Democracy Funding in Wyoming

Democracy Funding in Wyoming

As a part of our Democracy Lens tools, for each state in our region, we report a data snapshot about democratic activities (ranging from funding, voter participation and candidate demographics) and case studies (called Bright Spots). The Bright Spots illustrate the scope and story of philanthropic support for civic engagement. You can access these data and Bright Spot stories for the other Northwest states on the Democracy Lens webpage


The funding data below highlight totals in Wyoming from grants of at least $5,000 for democratic activities. This funding summary compares data from three-year periods at two different time points: 2012-2014 and 2015-2017. The data include funding coming from outside of and within the state. Additional data and charts on voter participation and candidate demographics range from 2012 to 2019.

Read how Wyoming’s grantmakers have been involved in creating a stronger civic infrastructure in these Bright Spot articles.  

Wyoming Bright Spot: Merit Selection for Judges Wyoming Bright Spot: Budget Advocacy for COVID-19 Funding

If you are a funder interested in highlighting your democracy work, please email our policy team to share your story.

Democracy Funding to Grantees in Wyoming

Key points from the data include:

  • Democracy funding in Wyoming increased from 2012-2014 to 2015-2017, though it remained a very small portion of philanthropy compared to other parts of the Northwest.
  • Most funding came from out-of-state in 2012-2014, but in 2015-2017 over half came from Wyoming funders.


  2012-2014 2015-2017
Grants 16 17
Funders 13 13
Funding $0.4 million $0.7 million
Median Grant Amount $17,500 $10,000
Portion of Funding in Wyoming* 0.3% 0.2%
Portion of Total Funders 2.1% 1.4%
Portion of Funding from In-State Funders 2% 53%
Funding per Resident $0.71 $1.24

*Excludes federal grants and relies on two datasets (Foundation Maps and Democracy Maps) updated at different frequencies.
Sources: Democracy Maps by CandidFoundation Maps by Candid (for Percent of Total Grantmaking to State), American Community Survey (for Funding per Resident). Foundation data is less complete after 2017.

Wyoming Democracy Funding by Category
Grants can be listed under more than one area. For category definitions, ​​​​visit Democracy Maps
by Candid


Recent Examples

  • Civic Participation: The Wyoming Community Foundation provided $10,000 in general operating support for Citizens for a Civic Auditorium in 2018.
  • Government: The First Interstate BancSystem Foundation, Inc. in Billings, Montana, gave $5,000 in 2019 to the Campbell County Economic Development Corporation (DBA Energy Capital Economic Development) in Gillette, Wyoming. This was for an economic development project.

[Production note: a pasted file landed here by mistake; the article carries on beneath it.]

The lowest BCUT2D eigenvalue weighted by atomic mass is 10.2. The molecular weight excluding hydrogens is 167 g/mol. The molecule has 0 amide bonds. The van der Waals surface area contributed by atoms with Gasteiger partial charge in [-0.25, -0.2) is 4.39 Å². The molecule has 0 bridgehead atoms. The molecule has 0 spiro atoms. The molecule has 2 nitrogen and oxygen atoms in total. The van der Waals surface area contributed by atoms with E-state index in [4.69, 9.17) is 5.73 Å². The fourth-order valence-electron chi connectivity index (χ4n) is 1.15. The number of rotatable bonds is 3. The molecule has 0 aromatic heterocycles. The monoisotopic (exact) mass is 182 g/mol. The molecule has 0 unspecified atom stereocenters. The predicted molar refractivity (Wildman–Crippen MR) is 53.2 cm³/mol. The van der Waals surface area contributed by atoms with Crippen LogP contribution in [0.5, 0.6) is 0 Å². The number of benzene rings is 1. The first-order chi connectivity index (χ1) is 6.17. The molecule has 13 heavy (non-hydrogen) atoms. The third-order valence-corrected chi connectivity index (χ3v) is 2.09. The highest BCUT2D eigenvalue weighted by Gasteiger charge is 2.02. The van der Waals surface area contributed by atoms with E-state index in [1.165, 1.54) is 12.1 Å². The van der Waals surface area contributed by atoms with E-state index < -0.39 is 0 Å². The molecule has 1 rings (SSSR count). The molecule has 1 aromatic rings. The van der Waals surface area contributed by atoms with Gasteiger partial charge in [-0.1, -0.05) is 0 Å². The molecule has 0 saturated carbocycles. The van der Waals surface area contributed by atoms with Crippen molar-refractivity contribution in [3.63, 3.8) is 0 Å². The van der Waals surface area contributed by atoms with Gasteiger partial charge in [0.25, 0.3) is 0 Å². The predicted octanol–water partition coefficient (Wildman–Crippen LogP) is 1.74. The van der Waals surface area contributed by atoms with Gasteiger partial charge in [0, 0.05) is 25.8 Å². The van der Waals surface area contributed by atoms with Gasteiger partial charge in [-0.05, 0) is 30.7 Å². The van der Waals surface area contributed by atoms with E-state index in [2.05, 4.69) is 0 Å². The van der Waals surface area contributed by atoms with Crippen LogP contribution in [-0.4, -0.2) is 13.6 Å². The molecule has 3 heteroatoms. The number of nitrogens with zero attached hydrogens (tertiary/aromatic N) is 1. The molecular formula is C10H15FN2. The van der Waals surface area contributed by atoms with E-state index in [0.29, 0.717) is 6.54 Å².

Public Participation in Democracy

Democracy grants provide members of the public with services to increase their abilities to participate in civic life, including elections and public service. Voting provides one snapshot of the public’s involvement in civil society.

The Massachusetts Institute of Technology’s Elections Performance Index ranked Wyoming’s election performance 30th out of the 50 states plus Washington, D.C. in 2016. This score, lower than its 2014 rank, is based on 17 election performance metrics, showing average rates in Wyoming on election participation and accessibility. Turnout is even with the national average, but registration has not increased by much. Turnout in Wyoming can be higher than the number of people registered due to same-day registration.


Wyoming Voter Participation
Sources: United States Election Project (voter eligible population and turnout), Wyoming Election
 (registration) and Statista (national voter registration).

Demographics of Candidates

Political candidacy is also a way to ensure that democracy is reflective of the public good, but not all demographic groups are equally likely to run for office in Wyoming. People of color were 16% of the population but 3% of total county, state and federal representatives in 2019, slightly higher than four years ago. White males the most elected demographic group in Wyoming, with two of three federal officials being white males and one being a white female in 2019. Candidate demographics in the 2014 and 2018 elections are like those of officeholders in 2015 and 2019, which means that people of color are not often running for office in Wyoming but are similarly likely to win as others.

Wyoming Officeholder Demographics
*Population demographics are approximate and shifted slightly from 2015 to 2019. POC means people of color.
Source: Reflective Democracy Campaign (2014-15 and 2018-19 Demographics of Power datasets – excluding city officials).


Interested in learning more about democracy funding?

Take a look at our Democracy Lens webpage for more information.